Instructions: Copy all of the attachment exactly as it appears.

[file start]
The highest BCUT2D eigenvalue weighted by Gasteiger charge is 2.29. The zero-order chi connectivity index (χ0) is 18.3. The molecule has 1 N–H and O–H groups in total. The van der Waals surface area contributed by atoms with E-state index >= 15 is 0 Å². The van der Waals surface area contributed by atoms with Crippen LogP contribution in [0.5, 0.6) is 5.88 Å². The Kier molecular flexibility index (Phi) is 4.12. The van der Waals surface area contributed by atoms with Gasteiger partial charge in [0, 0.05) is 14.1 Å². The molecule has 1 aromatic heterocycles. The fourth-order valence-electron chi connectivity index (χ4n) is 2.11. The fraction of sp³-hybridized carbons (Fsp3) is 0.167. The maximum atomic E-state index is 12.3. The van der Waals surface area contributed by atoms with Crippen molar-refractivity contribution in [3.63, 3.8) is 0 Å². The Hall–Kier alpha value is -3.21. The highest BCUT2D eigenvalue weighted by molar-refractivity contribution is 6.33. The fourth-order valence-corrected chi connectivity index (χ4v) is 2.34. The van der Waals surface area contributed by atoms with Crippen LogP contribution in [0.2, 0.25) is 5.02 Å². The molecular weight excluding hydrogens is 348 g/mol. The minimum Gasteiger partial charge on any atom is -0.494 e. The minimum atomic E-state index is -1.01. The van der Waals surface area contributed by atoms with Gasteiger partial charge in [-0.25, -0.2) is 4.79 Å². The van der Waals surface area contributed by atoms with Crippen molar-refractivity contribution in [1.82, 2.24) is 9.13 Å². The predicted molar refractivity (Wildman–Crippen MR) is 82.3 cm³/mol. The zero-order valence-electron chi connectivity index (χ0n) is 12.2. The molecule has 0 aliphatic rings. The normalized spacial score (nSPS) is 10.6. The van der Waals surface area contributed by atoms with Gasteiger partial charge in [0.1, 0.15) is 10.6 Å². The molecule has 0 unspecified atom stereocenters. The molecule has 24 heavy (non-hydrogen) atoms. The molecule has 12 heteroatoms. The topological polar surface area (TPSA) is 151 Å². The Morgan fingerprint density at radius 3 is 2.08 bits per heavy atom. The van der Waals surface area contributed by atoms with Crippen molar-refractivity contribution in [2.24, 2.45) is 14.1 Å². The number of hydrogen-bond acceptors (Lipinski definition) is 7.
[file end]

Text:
The highest BCUT2D eigenvalue weighted by Gasteiger charge is 2.29. The zero-order chi connectivity index (χ0) is 18.3. The molecule has 1 N–H and O–H groups in total. The van der Waals surface area contributed by atoms with E-state index >= 15 is 0 Å². The van der Waals surface area contributed by atoms with Crippen LogP contribution in [0.5, 0.6) is 5.88 Å². The Kier molecular flexibility index (Phi) is 4.12. The van der Waals surface area contributed by atoms with Gasteiger partial charge in [0, 0.05) is 14.1 Å². The molecule has 1 aromatic heterocycles. The fourth-order valence-electron chi connectivity index (χ4n) is 2.11. The fraction of sp³-hybridized carbons (Fsp3) is 0.167. The maximum atomic E-state index is 12.3. The van der Waals surface area contributed by atoms with Crippen molar-refractivity contribution in [3.63, 3.8) is 0 Å². The Hall–Kier alpha value is -3.21. The highest BCUT2D eigenvalue weighted by molar-refractivity contribution is 6.33. The fourth-order valence-corrected chi connectivity index (χ4v) is 2.34. The van der Waals surface area contributed by atoms with Crippen LogP contribution in [0.2, 0.25) is 5.02 Å². The molecular weight excluding hydrogens is 348 g/mol. The minimum Gasteiger partial charge on any atom is -0.494 e. The minimum atomic E-state index is -1.01. The van der Waals surface area contributed by atoms with Gasteiger partial charge in [-0.25, -0.2) is 4.79 Å². The van der Waals surface area contributed by atoms with Crippen molar-refractivity contribution in [1.82, 2.24) is 9.13 Å². The predicted molar refractivity (Wildman–Crippen MR) is 82.3 cm³/mol. The zero-order valence-electron chi connectivity index (χ0n) is 12.2. The molecule has 0 aliphatic rings. The normalized spacial score (nSPS) is 10.6. The van der Waals surface area contributed by atoms with Gasteiger partial charge in [0.1, 0.15) is 10.6 Å². The molecule has 0 unspecified atom stereocenters. The molecule has 24 heavy (non-hydrogen) atoms. The molecule has 12 heteroatoms. The topological polar surface area (TPSA) is 151 Å². The Morgan fingerprint density at radius 3 is 2.08 bits per heavy atom. The van der Waals surface area contributed by atoms with Crippen molar-refractivity contribution in [2.24, 2.45) is 14.1 Å². The number of hydrogen-bond acceptors (Lipinski definition) is 7.